Reserve (Reserve). This Reserve was created in 1992, prior to the 
listing of Allium munzii, as a mitigation measure for impacts resulting 
from the Diamond Valley Lake Reservoir. The Reserve comprises about 
13,000 ac (5,261 ha), approximately 9,400 ac (3,804 ha) of which are 
owned by the Metropolitan Water District, 2,500 ac (1,012 ha) by the 
Riverside County Habitat Conservation Agency, 360 ac (146 ha) by BLM, 
and 600 ac (243 ha) by the Riverside County Parks and Open Space 
District (Service 2004, p.61), which manages the reserve. The 
Southwestern Riverside County Multi-species Reserve is largely located 
within the area north of Lake Skinner and south of Diamond Valley Lake 
and includes the Domenigoni Mountains and South Hills (Service 2004, p. 
61).
    The Southwestern Riverside County Multi-species Reserve is managed 
through a Cooperative Management Agreement; the Service is a party to 
this agreement and a member of the five-member committee that makes 
management decisions (Monroe et al. 1992, Appendix B). Management 
strategies defined for the entire Reserve include:
    (1) Protection of habitat from human disturbance through fencing, 
construction of fire breaks, and patrols to prevent unauthorized 
access;
    (2) Activities to promote the recovery of native plant and animal 
communities by managing fire and controlling grazing; and
    (3) Management for biodiversity including maintaining a mosaic of 
different-aged habitats to meet the needs of many species (Monroe 1992, 
pp. ES-5-ES-6).
    The 2008 Multi-species Reserve Management Plan (Moen 2008, Appendix 
10) identifies enhancement and monitoring goals, objectives, and 
strategies for Allium munzii. These

[[Page 23037]]

include: (1) Estimating area occupied by A. munzii within the reserve 
by mapping each occupied area annually, (2) estimating individual 
plants within the known populations, and (3) enhancing habitat 
suitability within occupied areas by annually removing thatch and 
biomass from nonnative vegetation and determining the efficacy of each 
treatment (Moen 2008, Appendix 10, pp. 1-2).

Peer Review

    In accordance with our joint policy on peer review published in the 
Federal Register on July 1, 1994 (59 FR 34270), we will seek the expert 
opinions of at least three appropriate and independent specialists 
regarding this proposed rule. The purpose of peer review is to ensure 
that our critical habitat designation is based on scientifically sound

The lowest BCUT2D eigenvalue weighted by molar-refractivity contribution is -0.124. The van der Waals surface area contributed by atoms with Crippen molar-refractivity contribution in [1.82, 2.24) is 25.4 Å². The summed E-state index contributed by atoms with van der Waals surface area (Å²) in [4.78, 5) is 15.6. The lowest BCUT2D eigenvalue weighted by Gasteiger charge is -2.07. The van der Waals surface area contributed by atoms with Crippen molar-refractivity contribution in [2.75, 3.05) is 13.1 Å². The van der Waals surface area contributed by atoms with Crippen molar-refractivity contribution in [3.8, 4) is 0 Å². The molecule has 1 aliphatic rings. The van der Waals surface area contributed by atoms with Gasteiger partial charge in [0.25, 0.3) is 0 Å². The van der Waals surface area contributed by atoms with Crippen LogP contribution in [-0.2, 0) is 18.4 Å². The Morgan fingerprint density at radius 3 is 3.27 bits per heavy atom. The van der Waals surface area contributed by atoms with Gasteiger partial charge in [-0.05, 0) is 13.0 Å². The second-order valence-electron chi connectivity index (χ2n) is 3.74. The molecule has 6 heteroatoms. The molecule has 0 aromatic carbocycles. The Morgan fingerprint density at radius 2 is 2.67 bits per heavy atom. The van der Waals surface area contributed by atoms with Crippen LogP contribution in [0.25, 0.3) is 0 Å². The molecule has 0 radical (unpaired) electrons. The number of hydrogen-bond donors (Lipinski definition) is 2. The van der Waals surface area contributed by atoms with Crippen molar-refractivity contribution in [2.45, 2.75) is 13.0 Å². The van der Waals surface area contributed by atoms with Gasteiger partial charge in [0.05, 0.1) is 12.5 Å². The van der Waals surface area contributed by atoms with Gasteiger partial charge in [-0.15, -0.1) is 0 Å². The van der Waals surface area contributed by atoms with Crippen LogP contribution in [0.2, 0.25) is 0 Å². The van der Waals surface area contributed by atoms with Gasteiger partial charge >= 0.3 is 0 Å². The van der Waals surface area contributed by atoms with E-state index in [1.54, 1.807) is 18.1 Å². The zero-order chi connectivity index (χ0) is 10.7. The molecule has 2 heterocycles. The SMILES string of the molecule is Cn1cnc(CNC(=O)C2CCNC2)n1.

data, assumptions, and analyses. We have invited these peer reviewers 
to comment during this public comment period on our specific 
assumptions and conclusions in this proposed revised designation of 
critical habitat.
    We will consider all comments and information received during this 
comment period on this proposed rule during our preparation of a final 
determination. Accordingly, the final decision may differ from this 
proposal.

Public Hearings

    Section 4(b)(5) of the Act provides for one or more public hearings 
on this proposal, if requested. Requests must be received within 45 
days after the date of publication of this proposed rule in the Federal 
Register. Such requests must be sent to the address shown in the FOR 
FURTHER INFORMATION CONTACT section. We will schedule public hearings 
on this proposal, if any are requested, and announce the dates, times, 
and places of those hearings, as well as how to obtain reasonable 
accommodations, in the Federal Register and local newspapers at least 
15 days before the hearing.

Required Determinations

Regulatory Planning and Review--Executive Order 12866

    The Office of Management and Budget (OMB) has determined that this 
rule is not significant and has not reviewed this proposed rule under 
Executive Order 12866 (Regulatory Planning and Review). OMB bases its 
determination upon the following four criteria:
    (1) Whether the rule will have an annual effect of $100 million or 
more on the economy or adversely affect an economic sector, 
productivity, jobs, the environment, or other units of the government.
    (2) Whether the rule will create inconsistencies with other Federal 
agencies' actions.
    (3) Whether the rule will materially affect entitlements, grants, 
user fees, loan programs, or the rights and obligations of their 
recipients.
    (4) Whether the rule raises novel legal or policy issues.

Regulatory Flexibility Act (5 U.S.C. 601 et seq.)

    Under the Regulatory Flexibility Act (RFA; 5 U.S.C. 601 et seq.) as 
amended by the Small Business Regulatory Enforcement Fairness Act 
(SBREFA) of 1996 (5 U.S.C 801 et seq.), whenever an agency is required 
to publish a notice of rulemaking for any proposed or final rule, it 
must prepare and make available for public comment a regulatory 
flexibility analysis that describes the effects of the rule on small 
entities (small businesses, small organizations, and small government 
jurisdictions). However, no regulatory flexibility analysis is required 
if the head of the agency certifies the rule will not have a